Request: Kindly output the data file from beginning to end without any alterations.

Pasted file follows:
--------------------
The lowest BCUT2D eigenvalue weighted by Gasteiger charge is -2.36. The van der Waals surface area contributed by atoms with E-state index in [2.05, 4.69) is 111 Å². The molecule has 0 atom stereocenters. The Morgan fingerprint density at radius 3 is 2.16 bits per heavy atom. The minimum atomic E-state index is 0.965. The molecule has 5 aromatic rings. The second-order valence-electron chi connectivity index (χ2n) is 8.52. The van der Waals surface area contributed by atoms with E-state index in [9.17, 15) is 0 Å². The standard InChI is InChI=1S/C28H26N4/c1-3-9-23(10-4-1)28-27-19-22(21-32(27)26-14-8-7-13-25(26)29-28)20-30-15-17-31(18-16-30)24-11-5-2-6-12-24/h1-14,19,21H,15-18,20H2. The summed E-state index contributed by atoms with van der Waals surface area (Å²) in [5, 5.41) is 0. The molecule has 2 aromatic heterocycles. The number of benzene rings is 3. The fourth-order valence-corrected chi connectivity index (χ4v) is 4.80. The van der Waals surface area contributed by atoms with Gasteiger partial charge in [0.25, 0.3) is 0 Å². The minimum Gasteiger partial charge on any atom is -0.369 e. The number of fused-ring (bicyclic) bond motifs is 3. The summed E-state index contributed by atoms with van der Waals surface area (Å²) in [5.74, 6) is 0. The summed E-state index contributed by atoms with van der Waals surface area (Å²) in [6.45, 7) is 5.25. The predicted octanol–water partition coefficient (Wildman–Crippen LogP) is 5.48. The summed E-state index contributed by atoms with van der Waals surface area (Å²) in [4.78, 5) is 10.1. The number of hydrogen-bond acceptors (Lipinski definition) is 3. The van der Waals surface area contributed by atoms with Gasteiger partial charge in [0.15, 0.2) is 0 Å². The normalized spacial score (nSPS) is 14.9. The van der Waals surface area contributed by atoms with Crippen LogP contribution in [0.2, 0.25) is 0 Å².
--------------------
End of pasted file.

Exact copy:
The lowest BCUT2D eigenvalue weighted by Gasteiger charge is -2.36. The van der Waals surface area contributed by atoms with E-state index in [2.05, 4.69) is 111 Å². The molecule has 0 atom stereocenters. The Morgan fingerprint density at radius 3 is 2.16 bits per heavy atom. The minimum atomic E-state index is 0.965. The molecule has 5 aromatic rings. The second-order valence-electron chi connectivity index (χ2n) is 8.52. The van der Waals surface area contributed by atoms with E-state index in [9.17, 15) is 0 Å². The standard InChI is InChI=1S/C28H26N4/c1-3-9-23(10-4-1)28-27-19-22(21-32(27)26-14-8-7-13-25(26)29-28)20-30-15-17-31(18-16-30)24-11-5-2-6-12-24/h1-14,19,21H,15-18,20H2. The summed E-state index contributed by atoms with van der Waals surface area (Å²) in [5, 5.41) is 0. The molecule has 2 aromatic heterocycles. The number of benzene rings is 3. The fourth-order valence-corrected chi connectivity index (χ4v) is 4.80. The van der Waals surface area contributed by atoms with Gasteiger partial charge in [0.25, 0.3) is 0 Å². The minimum Gasteiger partial charge on any atom is -0.369 e. The number of fused-ring (bicyclic) bond motifs is 3. The summed E-state index contributed by atoms with van der Waals surface area (Å²) in [5.74, 6) is 0. The summed E-state index contributed by atoms with van der Waals surface area (Å²) in [6.45, 7) is 5.25. The predicted octanol–water partition coefficient (Wildman–Crippen LogP) is 5.48. The summed E-state index contributed by atoms with van der Waals surface area (Å²) in [4.78, 5) is 10.1. The number of hydrogen-bond acceptors (Lipinski definition) is 3. The van der Waals surface area contributed by atoms with Gasteiger partial charge in [0.15, 0.2) is 0 Å². The normalized spacial score (nSPS) is 14.9. The van der Waals surface area contributed by atoms with Crippen LogP contribution in [0.2, 0.25) is 0 Å².